But, it also serves as a very very simple case study into how Cereus and Joe Sebok behave, which I think is quite relevant to the current discussion. Here’s a summary of what happened to clarify:

  1. AP spreads a blatantly rigged keno game. (This was almost certainly due to incompetence, laziness, and negligence and not outright fraud.)
  2. Joe Sebok makes a public statement saying that people will be repaid and calling this fact obvious, presumably implying that this is exactly what everyone should expect from Cereus.
  3. AP blames another company for the mistake and blatantly lies about the extent of it. They make no mention of repayment.
  4. Two months pass without any contact or repayment.
  5. Joe Sebok responds to my public nagging by playing down the issue, claiming that people have been repaid, and asking me to talk in private.
  6. Private discussions reveal that people have not been repaid.
  7. Sebok repeatedly says that he’ll have somebody contact me or that repayment is coming, but nothing ever materializes.
  8. When I try to make a piece of the private discussion (which I did not want to be private) public, he portrays himself as the victim.
  9. Three more months pass with no further official statement and no compensation.

I think that this story mirrors Cereus and Sebok’s behavior regarding the superuser scandal to a remarkable degree. It is indeed an instance of Cereus being completely incompetent and lying about player security, and it directly contradicts Joe’s repeated statements that the current management is on the up-and-up (besides, of course, their admitted “mistake” of attempting to cover up a multimillion dollar theft…).


(In other news, Life as a HU SnG Pro is about half-way done. I wanted to post it today, but this took precedence. This upcoming week is going to be pretty crazy for me, but I’ll try to squeeze it in while I procrastinate or something… If you’d like to read more of my posts, you can follow my RSS feed or follow me on that twitter thing.)


  1. Keep up the great work Noah.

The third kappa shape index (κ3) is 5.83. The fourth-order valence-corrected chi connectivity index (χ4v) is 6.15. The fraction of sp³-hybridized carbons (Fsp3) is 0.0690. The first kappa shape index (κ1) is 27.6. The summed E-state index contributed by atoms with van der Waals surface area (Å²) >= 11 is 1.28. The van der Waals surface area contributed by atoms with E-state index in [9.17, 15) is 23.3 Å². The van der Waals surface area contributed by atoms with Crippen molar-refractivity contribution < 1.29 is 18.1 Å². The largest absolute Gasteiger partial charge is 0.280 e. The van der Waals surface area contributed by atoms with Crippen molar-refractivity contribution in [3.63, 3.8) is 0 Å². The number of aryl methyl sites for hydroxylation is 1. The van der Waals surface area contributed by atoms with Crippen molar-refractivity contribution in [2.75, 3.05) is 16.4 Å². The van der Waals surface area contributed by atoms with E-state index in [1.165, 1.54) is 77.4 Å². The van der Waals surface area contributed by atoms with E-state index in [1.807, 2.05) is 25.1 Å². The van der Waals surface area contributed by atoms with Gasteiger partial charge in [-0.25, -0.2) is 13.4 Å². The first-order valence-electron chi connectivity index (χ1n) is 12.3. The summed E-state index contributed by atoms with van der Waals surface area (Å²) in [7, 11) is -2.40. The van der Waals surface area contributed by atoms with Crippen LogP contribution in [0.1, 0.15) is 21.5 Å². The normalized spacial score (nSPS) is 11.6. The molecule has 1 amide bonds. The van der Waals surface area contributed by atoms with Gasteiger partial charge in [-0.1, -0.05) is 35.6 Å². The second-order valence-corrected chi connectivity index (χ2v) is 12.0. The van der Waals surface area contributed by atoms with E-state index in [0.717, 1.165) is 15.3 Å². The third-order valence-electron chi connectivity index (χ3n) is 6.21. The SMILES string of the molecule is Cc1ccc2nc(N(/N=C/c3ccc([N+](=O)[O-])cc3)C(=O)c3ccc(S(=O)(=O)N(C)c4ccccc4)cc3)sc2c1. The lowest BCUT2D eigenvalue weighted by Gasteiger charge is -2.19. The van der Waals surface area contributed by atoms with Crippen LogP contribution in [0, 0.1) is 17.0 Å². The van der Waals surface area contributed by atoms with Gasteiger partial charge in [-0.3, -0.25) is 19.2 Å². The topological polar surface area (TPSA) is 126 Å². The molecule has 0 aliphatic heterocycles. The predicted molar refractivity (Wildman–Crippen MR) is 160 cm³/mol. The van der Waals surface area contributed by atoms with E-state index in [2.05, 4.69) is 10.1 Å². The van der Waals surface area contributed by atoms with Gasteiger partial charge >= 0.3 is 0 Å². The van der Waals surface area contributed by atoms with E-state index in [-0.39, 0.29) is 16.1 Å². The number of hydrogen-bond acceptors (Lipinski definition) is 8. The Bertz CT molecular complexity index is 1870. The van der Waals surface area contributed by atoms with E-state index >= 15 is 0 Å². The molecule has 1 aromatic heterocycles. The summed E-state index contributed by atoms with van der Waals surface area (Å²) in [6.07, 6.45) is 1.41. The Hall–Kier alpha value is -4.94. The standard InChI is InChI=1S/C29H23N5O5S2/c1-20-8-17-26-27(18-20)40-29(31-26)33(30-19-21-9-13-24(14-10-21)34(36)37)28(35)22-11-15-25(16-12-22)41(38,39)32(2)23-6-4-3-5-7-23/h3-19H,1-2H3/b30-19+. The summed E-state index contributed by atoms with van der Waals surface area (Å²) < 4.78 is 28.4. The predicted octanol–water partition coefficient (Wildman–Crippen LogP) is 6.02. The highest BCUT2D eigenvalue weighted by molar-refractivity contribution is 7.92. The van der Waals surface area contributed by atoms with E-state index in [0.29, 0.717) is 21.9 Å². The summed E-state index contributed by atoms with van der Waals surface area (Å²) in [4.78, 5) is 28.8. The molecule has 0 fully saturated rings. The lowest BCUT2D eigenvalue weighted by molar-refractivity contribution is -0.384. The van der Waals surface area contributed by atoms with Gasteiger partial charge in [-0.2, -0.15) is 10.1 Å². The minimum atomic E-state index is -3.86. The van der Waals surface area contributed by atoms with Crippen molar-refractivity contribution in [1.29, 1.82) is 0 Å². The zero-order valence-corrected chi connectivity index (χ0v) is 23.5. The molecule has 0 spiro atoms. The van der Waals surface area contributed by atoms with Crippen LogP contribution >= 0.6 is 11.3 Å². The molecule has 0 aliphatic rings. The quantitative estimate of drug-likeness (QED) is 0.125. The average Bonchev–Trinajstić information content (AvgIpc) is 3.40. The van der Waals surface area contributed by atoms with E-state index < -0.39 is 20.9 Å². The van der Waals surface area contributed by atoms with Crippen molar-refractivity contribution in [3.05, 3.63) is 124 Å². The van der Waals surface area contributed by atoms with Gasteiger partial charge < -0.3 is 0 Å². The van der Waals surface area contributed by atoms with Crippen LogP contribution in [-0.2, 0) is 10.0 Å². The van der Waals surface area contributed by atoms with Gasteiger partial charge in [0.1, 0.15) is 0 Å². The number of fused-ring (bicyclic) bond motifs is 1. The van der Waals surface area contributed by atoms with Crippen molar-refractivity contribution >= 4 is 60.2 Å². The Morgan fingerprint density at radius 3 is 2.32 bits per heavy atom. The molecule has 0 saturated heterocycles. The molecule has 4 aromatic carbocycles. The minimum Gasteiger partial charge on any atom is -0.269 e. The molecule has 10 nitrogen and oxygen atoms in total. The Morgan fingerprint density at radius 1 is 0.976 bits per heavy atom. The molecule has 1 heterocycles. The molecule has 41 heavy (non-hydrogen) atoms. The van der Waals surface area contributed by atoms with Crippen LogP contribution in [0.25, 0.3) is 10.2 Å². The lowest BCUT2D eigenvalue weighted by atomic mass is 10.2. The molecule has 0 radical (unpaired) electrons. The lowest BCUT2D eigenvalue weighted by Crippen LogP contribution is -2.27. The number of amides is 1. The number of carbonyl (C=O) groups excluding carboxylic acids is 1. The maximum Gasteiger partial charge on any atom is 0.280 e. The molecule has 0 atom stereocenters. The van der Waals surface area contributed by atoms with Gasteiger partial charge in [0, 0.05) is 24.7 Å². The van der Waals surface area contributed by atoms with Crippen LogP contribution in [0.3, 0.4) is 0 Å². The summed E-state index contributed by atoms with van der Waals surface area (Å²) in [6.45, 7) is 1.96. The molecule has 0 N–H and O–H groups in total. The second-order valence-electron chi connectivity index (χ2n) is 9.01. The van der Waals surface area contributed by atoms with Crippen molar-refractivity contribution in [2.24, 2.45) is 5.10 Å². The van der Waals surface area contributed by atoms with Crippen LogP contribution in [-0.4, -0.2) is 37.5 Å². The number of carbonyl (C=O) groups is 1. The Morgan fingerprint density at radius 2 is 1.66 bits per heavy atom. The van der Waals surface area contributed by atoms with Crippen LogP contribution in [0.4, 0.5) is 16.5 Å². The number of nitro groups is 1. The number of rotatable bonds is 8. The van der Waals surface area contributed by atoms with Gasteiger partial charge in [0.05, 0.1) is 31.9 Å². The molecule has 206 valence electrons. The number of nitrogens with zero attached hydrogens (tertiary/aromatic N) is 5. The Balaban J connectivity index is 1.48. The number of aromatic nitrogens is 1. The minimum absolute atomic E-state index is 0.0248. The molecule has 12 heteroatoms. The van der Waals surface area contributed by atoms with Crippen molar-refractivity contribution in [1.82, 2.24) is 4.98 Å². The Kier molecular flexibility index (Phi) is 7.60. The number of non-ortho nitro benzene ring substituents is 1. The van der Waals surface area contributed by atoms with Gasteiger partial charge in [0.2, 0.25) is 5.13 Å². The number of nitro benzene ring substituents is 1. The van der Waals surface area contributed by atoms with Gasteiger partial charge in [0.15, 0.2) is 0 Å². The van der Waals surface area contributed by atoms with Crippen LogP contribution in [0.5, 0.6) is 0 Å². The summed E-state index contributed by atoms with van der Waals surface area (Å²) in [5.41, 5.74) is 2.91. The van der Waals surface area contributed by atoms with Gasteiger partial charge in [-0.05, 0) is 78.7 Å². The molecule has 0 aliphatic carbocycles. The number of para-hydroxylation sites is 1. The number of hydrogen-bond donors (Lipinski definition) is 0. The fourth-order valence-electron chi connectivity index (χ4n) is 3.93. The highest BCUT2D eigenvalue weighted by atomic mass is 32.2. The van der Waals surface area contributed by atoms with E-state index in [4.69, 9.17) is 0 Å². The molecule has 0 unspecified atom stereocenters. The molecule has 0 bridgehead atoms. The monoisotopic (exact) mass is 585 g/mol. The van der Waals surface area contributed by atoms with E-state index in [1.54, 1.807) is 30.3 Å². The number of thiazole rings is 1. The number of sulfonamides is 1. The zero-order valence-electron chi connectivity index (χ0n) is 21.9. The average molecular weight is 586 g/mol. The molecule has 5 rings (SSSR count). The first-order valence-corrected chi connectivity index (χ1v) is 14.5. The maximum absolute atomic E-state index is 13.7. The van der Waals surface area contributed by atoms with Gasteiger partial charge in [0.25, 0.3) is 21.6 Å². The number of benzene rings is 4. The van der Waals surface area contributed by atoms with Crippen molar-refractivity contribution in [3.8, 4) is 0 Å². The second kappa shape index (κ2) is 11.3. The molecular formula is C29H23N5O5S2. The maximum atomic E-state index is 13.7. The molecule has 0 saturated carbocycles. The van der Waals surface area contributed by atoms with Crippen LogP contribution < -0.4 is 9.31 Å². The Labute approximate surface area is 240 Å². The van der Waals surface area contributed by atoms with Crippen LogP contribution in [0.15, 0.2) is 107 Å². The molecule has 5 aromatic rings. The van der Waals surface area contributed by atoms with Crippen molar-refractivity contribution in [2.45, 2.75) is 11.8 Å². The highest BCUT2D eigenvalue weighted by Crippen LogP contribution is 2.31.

2. Andrew Cormack

    The brass neck a piece of scum – harsh words but my opinion given that he takes a lot of money to cover up the activities of thieves – like Joe Sebok exhibits by going onto reputable sites such as 2+2 to shill for aforementioned thieves is astounding.

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  8. “Please accept this flower” Airplane, right?

    • Noah Stephens-Davidowitz

      Nope. It’s a reference to some random line from an obscure book that I love. I doubt anyone will get it, but I was just curious to see if anyone would.

  9. Reference is to J.D. Salinger, I’m guessing, who offers a bouquet of blooming parentheses in Seymour: An Introduction.

    Great work, btw.

    • Noah Stephens-Davidowitz

      Sick! You’re awesome! Please e-mail your stars or FTP info to noahsd (at) gmail (dot) com.

      I think the actual quote is “Please accept from me this unpretentious bouquet of very early-blooming parentheses: (((()))).”

  10. I never thought I would be defending Joe Sebok (and by extension, Cereus). I can understand why Joe bristled at your categorization of the keno game as “rigged”. Everything else you had in that tweet was factual. However, “rigged” implies that the game was fixed for the personal gain of someone — but you even admit that it seems to be more likely to be incompetence. And in your email to Joe, you even state more or less what I’m saying here.

    Instead of rigged, why not just the simple word “broken”?

    • Noah Stephens-Davidowitz

      I address that in the post.